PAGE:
I am not an expert for statistical analysis of questionnaires, but I am wondering if the chosen methods are really appropriate. The pair-wise comparisons seem to result in a lot of significant patterns and I am wondering whether all of these patterns are really meaningful and how much they are just a result from the large sample size?

The pair-wise comparisons are in the supplementary material only and we don’t draw any conclusions from these, we just present the results for transparency. The p-value will of course react to the sample size, however, the Z value and term coefficient, can be used as a guide for the strength of association, which should not be impacted by the sample size, and is presented alongside the p-value. P-values never tell anyone what is meaningful. I’ve had to correct people during review before when they’ve tried to make a big thing out of a significant correlation, where the rho was 0.09, but p was <0.05 simply because of an enormous sample. However, a rho of 0.09 is not meaningfully different from zero. In this case, the coefficients do vary in strength, and the smallest ones are not ‘significant’ so I am comfortable with these results.

 

Lns. 209-214: Have all veterinary professions been English (British)? Has this information been collected?

This information was not collected as it was not considered to be relevant.

 

Lns. 234-241: Move reference to table 3 either at the beginning or end of the paragraph as the table summarizes the entire paragraph, rather than only one statement within it.

This had now been moved to the beginning.

 

Table 2: As a suggestion, would it be possible to add the actual pictures in the table? I personally think it would be quite beneficial for the reader.

I agree this would be lovely, but when I tried to do it, the table became far too long (pages long) unless the images were so small that they could barely be seen, which defies the point. I do agree this would be better though!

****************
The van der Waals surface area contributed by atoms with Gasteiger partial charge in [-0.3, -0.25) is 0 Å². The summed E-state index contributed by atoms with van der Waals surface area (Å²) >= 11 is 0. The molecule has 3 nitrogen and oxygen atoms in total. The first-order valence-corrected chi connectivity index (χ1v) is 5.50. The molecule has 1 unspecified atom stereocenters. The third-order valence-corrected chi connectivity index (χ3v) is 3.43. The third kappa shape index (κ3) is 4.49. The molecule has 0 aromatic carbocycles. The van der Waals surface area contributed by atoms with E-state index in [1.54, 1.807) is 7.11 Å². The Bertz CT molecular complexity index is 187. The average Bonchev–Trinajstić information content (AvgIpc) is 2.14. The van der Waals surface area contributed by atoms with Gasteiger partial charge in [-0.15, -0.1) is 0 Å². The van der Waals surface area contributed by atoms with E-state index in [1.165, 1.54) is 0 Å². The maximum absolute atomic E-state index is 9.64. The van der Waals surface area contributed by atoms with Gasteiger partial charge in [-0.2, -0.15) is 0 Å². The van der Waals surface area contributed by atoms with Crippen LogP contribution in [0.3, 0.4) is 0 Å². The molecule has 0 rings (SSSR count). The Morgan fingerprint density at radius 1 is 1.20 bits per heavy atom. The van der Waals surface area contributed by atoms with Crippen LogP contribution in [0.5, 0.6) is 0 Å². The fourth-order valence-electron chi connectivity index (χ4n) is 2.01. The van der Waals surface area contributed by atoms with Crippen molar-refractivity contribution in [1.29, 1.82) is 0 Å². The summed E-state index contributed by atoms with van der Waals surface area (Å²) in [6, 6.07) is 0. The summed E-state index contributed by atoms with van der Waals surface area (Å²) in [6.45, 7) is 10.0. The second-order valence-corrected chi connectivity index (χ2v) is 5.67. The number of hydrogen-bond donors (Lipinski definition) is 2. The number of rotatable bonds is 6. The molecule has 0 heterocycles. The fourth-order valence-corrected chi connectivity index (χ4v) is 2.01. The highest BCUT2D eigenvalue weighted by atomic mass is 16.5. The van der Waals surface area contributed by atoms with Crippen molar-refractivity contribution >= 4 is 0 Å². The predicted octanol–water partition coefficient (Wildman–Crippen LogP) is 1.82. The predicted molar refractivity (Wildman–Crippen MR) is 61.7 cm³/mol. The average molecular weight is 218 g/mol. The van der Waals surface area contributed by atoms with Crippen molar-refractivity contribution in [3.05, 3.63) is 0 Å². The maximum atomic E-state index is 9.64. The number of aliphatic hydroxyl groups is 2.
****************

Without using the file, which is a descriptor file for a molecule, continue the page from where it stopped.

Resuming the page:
Ln. 266 and 268: This should probably be table 4?

Well spotted! All table numbers have now been updated, thank you.

 

Ln. 279: n should be N

Corrected


Figure 2: has the description of the Y-axis missing. I personally do not think the figure heading (liked because, disliked because) is needed.

We haven’t changed this figure.  These percentages aren’t summable (as they are from different categories of image), so a Y axis wouldn’t be appropriate as it conveys no real meaning. The two graphs are on the same scale though. This graph isn’t perfect but seemed to be the best way to represent the differing data. The figure heading comment is a valid personal opinion, but we feel like they are helpful for readers to differentiate the data more easily.

 

Figure 3: not sure if this is correctly displayed in my PDF. I do not see any bars, but only percentages. If the authors intend to only present the percentages, this could be better done in a table.

I don’t know what happened here as in the PDF I uploaded the bars are there. I can only assume it was an uploading error of some sorts, which I hope won’t happen again.

 

Ln. 352: I agree that the authors achieved a very impressive participation rate in their questionnaire study, however the terminology ‘ground-breaking level of engagement’ seems a bit exhaustive and too conversational for my taste. Consider rephrasing, e.g. impressive, large, larger than usually presented in comparative studies (present references).

We have changed this to ‘an exceptional level of engagement’ now.